Anonymous culture in crypto may be losing its relevance

The reason for the rise in anonymous lifestyles is that cryptocurrencies are increasingly becoming a part of everyday life. From used cars to homes, people don’t want their financial dealings known by banks and governments, so they organize themselves in an informal fashion out of necessity.

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The “is blockchain anonymous” is a question that has been asked many times. There are some who believe it is, while others disagree. The answer to the question may be different depending on what you’re using the technology for.

Many principles promoted in the early days of the internet have been passed down to crypto. 

Since the inception of Bitcoin (BTC), many users in the crypto sector have remained anonymous, since utilizing this digital currency provides a degree of privacy as long as no one knows the user’s public address. The exact identity of Satoshi Nakamoto, the inventor, is still unknown.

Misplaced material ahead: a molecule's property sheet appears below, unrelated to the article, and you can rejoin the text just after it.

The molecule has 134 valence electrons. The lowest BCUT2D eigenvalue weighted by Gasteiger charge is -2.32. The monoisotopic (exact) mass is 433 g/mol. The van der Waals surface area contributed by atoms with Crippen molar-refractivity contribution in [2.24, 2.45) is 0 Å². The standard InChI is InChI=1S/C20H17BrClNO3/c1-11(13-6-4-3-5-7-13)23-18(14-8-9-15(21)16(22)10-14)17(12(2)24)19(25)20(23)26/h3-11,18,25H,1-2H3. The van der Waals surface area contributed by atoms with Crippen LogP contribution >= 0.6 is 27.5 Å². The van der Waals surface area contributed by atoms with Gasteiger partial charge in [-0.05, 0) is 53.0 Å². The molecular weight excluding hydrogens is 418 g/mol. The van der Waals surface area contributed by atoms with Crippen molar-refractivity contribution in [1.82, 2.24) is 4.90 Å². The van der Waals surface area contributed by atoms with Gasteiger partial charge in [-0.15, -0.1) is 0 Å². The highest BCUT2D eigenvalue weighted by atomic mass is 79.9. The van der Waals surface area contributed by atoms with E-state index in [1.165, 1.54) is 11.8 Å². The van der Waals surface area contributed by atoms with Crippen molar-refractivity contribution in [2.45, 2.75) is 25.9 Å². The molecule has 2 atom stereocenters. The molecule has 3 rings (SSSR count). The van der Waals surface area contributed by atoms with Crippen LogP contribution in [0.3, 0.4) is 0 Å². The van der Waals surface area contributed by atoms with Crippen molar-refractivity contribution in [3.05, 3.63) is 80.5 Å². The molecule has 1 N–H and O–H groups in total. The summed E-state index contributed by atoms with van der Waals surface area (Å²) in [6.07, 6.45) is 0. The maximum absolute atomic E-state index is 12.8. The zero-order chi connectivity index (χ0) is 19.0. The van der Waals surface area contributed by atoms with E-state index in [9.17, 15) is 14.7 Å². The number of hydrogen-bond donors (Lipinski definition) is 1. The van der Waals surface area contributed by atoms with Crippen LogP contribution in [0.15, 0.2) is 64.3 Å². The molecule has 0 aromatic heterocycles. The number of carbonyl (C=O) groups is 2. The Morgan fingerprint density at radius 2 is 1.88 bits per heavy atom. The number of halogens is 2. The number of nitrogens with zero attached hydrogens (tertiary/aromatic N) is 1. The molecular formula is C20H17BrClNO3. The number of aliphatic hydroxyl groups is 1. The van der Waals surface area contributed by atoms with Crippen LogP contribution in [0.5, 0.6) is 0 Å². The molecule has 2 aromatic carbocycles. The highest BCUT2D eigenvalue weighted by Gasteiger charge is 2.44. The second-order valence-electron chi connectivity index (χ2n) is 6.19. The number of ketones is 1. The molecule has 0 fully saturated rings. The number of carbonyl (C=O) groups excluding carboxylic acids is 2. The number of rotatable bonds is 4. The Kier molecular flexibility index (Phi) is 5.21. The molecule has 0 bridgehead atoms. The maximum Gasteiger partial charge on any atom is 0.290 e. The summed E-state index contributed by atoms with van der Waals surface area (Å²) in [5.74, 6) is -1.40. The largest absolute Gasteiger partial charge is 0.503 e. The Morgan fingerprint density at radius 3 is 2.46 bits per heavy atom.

The most recent wave of innovation, led by decentralized finance (DeFi) and nonfungible token (NFT) initiatives, has been led by anonymous teams that keep their right to anonymity.

Anonymous individual 0xngmi, the creator of the DeFi analytics dashboard DefiLlama, has announced a bug bounty on his identity. Rather than announcing the search to identify flaws in the DefiLlama code, he offered 1 Ether (ETH) to anybody who could expose his identity and explain how they discovered it. At the time of writing, no one had been able to figure out who he was.

0xngmi has also been training individuals who want to remain anonymous with a “How to Stay Anon” guide, which is a collaborative document that participants may contribute to and alter to better.

Navigating through Crypto Twitter reveals a plethora of pseudonymous “celebrities” who, simply based on their reputations, have a digital identity with a sizable following.

The DeFi Edge, another Twitter account that remains nameless, stated the reasons for his decision to keep the account secret. For the time being, the inventor of the namesake DeFi analysis site has declined to divulge their identify, but has provided some small details: